"You know, Daniel Tiger [Daniel Tiger’s Neighborhood] had some great stuff and we like Daniel Tiger a lot so that was kind of what we did." —White mother of a five-year-old girl (and 10- and 14-year-old siblings)
"She's in Girl Scouts actually. So they were virtual and they did, like, a whole meeting about it, so that's pretty much where she got her information from." —White mother of a six-year-old (and expecting second child)

Other parents said they did not have access to resources but wished they did.

"I kind of wish that, like, there was more at the time; no one really plans for that. I feel like my kids ended up getting it. I kept thinking about what some of you moms might remember. Do you remember The Magic School Bus? There was an episode where they got sick and they traveled through the body, but I couldn't find the episode to show them, but…that would have been perfect. Definitely more resources would have been perfect for this age, yeah." —White mother of a six-year-old girl (and eight-year-old sibling)

School next year

Looking forward to next school year, several parents were enthusiastic about their children attending in person.

"I am 1,000 percent for it. Every day, all day, would be my preference. He'll be in second grade in the fall." —White mother of a six-year-old girl (and eight-year-old sibling)

Parents shared examples of what they plan to do over the summer in preparation for next year and also some concerns they hope will be addressed to support their children’s learning.

"We'll probably do some more review over the summer, a little bit....My daughter [will likely receive] some summer work, so we may review that, but I don't really push too much learning in the summer." —White mother of a six-year-old boy (and eight-year-old sibling)

For one family, having a grandchild finally able to attend kindergarten means a whole host of benefits, including being around peers.

"We've definitely learned a lot after our first full school year during a pandemic, so he will benefit from what we've learned. What I'm looking for the most is his opportunity to be taught by an educated professional in an environment that is totally conducive to learning, that he can meet his peers in and learn from them, and that the excitement of learning that young children naturally have…will return for him. This will be the first time he gets it. Everybody else had it before so I'm hoping and praying that he will get that excitement to learn." —Black grandmother taking care of a five-year-old (and one-, two-, and seven-year-old grandchildren)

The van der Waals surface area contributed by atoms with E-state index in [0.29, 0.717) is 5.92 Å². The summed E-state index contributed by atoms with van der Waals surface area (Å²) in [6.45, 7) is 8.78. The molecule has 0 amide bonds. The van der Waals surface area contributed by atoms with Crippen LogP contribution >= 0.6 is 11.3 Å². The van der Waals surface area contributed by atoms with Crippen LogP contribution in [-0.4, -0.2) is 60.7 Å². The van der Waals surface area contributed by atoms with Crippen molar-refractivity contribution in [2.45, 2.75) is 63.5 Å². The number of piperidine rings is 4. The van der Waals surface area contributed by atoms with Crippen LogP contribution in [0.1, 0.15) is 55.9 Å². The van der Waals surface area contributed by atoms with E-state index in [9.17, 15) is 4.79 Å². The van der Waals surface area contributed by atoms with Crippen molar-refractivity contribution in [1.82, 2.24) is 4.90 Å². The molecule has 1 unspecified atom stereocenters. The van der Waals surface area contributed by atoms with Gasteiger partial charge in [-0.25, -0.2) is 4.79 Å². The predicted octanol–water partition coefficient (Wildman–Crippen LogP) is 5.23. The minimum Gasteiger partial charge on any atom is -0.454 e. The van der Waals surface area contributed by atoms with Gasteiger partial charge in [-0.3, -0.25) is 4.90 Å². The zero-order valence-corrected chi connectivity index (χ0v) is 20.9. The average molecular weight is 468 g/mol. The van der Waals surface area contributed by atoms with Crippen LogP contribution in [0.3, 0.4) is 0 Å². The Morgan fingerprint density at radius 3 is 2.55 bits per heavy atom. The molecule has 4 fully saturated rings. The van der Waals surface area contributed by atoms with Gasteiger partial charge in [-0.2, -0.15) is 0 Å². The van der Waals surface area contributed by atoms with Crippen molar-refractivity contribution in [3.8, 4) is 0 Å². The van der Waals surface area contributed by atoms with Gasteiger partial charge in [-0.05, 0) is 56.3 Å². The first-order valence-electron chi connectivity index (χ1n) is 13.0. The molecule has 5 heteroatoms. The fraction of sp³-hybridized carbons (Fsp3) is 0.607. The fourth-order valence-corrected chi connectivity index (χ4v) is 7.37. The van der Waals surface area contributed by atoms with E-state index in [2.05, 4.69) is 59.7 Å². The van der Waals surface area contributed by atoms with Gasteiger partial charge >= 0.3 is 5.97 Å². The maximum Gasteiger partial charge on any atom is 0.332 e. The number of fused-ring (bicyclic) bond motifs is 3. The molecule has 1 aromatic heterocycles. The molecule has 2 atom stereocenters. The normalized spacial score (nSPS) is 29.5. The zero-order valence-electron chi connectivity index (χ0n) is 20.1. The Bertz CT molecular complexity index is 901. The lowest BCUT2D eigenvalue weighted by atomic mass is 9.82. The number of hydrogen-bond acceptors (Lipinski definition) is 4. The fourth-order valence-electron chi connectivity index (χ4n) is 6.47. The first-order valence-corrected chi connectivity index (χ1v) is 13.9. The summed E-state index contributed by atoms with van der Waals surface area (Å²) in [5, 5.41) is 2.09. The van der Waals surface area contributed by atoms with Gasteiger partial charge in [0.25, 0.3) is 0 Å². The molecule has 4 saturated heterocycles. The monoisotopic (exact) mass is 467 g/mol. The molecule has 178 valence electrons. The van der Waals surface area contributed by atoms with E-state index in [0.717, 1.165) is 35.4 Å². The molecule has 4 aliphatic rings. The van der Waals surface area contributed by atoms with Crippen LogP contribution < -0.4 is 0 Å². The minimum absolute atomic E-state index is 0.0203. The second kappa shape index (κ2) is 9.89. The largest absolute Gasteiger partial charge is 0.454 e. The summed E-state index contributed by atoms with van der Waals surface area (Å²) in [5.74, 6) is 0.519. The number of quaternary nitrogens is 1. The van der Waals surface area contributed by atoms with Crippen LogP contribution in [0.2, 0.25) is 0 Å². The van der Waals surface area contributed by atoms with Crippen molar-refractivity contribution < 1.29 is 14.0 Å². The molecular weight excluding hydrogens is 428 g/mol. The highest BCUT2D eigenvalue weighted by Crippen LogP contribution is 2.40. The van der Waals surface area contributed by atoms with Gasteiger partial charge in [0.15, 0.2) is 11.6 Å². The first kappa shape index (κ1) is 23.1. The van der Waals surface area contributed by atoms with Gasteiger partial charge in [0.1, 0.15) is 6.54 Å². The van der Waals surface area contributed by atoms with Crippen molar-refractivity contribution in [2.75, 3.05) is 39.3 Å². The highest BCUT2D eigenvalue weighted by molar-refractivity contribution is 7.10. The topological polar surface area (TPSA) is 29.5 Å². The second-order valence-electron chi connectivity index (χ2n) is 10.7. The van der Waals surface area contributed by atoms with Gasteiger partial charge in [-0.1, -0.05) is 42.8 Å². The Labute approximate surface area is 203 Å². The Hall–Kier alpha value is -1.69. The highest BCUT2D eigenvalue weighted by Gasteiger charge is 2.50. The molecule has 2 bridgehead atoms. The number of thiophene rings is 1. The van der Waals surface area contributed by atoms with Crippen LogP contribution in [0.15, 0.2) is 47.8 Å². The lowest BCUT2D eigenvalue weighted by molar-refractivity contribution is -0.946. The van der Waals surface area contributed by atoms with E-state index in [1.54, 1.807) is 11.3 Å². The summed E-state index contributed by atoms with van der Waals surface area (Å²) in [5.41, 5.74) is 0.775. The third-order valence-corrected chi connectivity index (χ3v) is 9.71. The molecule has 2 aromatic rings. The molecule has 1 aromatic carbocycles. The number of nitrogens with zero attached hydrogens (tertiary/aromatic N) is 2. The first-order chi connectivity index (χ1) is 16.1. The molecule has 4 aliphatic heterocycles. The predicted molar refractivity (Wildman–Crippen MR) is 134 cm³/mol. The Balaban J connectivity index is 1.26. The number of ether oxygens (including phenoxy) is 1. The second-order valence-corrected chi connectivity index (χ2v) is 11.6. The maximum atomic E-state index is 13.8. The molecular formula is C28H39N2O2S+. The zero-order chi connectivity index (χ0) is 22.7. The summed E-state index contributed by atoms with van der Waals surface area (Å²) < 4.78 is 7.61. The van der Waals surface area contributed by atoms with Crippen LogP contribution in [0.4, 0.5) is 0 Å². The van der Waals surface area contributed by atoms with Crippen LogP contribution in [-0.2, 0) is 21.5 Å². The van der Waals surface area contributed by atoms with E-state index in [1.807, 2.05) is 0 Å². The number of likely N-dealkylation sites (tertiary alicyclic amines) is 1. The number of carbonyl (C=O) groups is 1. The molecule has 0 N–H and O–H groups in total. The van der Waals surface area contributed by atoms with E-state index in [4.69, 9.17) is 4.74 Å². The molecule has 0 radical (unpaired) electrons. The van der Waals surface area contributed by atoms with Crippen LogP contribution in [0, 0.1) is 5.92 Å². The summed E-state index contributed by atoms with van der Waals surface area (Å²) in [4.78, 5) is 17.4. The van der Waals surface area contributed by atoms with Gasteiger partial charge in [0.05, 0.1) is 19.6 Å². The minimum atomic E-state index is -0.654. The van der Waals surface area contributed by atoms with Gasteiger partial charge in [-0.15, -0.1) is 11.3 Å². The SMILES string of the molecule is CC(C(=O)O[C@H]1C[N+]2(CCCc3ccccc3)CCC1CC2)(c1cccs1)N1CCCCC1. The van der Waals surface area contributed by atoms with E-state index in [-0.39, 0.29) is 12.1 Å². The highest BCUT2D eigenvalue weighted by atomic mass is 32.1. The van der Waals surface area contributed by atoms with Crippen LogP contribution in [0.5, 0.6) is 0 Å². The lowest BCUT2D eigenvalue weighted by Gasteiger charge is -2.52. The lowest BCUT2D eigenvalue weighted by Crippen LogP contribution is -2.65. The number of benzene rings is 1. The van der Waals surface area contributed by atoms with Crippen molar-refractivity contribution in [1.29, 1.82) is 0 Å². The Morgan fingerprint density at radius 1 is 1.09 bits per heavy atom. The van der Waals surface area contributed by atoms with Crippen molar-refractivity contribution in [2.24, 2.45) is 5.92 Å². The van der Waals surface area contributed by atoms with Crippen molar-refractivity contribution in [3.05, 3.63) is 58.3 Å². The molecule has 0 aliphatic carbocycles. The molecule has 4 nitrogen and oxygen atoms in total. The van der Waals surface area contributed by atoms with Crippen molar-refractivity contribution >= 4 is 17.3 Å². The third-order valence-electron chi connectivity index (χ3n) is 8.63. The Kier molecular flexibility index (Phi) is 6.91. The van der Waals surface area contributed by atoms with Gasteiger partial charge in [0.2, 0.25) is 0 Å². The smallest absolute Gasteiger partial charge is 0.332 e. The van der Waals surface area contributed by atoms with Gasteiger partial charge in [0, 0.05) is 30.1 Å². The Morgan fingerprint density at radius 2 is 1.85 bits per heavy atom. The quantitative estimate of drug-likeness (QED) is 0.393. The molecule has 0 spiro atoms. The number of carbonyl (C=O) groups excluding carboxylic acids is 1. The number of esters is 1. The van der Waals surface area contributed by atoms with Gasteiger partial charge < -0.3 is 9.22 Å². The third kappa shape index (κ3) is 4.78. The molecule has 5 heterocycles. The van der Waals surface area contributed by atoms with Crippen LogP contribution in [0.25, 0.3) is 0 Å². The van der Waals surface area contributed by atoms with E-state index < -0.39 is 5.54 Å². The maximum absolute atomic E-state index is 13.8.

Some parents shared that they do less structured reading now than they did prior to the pandemic. In other cases, parents read more with their children. One thing that was challenging was the closure of libraries, which limited access to new books. Some parents, however, used a variety of workarounds, ranging from care packages from family members and residential Little Free Library book-sharing boxes, to the Dolly Parton organization and digital resources like Epic Books and the Libby mobile app.

"We haven't had much of a difference; we've always read a lot. We actually built a Little Library. Like two years ago, so we have a lot of books. The only difference is I'm just not going to the library, because we used to go to the library pretty much every week. Because they have a lot of activities and stuff, but it's all been virtual so we still do this stuff but, you know, just the whole experience of going there has been different. But as far as reading, we're still reading the same amount." —White mother of a six-year-old girl (and expecting second child)
"It's definitely been harder, because I do have, like, a membership to the library and the library was not open for a long time. [That] makes it challenging….The library [would] always have little kits and stuff that they would, you know, put together….But even that they weren't doing for a long time too, so we were just reading the same old books….But they have, you know, recently started putting the kits together, where you could drive up and get them. Somebody had sent me the Dolly Parton thing [Dolly Parton’s Imagination Library] and our address actually is in the area...so we get new material now from them." —White mother of a five-year-old girl (and three-year-old sibling)
"He doesn't have that same experience, like in the library [where] they would have these reading circles for certain ages on different days of the week, so we would go to all three days a week for one....They read the books and then they do a craft. But because the libraries have been closed, they've missed out on all of that." —Black grandmother taking care of a 5-year-old and 3 other grandchildren, ages 1, 2, and 7

Parents said they were tired, but to help their children get extra reading in, one parent shared her creative use of the combination of print books and digital literacy tools.

"I will use my library card and get the audio book, either through OverDrive or Libby, and then let the audio book read to him. We just kind of read what's in his room and I purposely check out [audio] books that we already have and then I just [press] play." —Black mother of a three-year-old

Libraries also used media, including Facebook Live, to continue programming for families, along with access to materials for craft projects.

"The library will do story time and a craft. They actually will put the crafts out in a container and then you can go to the library and pick one up and then you come home and it's on Facebook Live and you get to do it with the library." —White mother of a six-year-old girl (and expecting second child)

Local supports

Parents accessed a wide variety of local supports, ranging from help with food, diapers, and books to mental health services. These services, several of which they mentioned learning about from Reading Ready Pittsburgh, helped out families a great deal. One parent organized a local support group for moms over Zoom.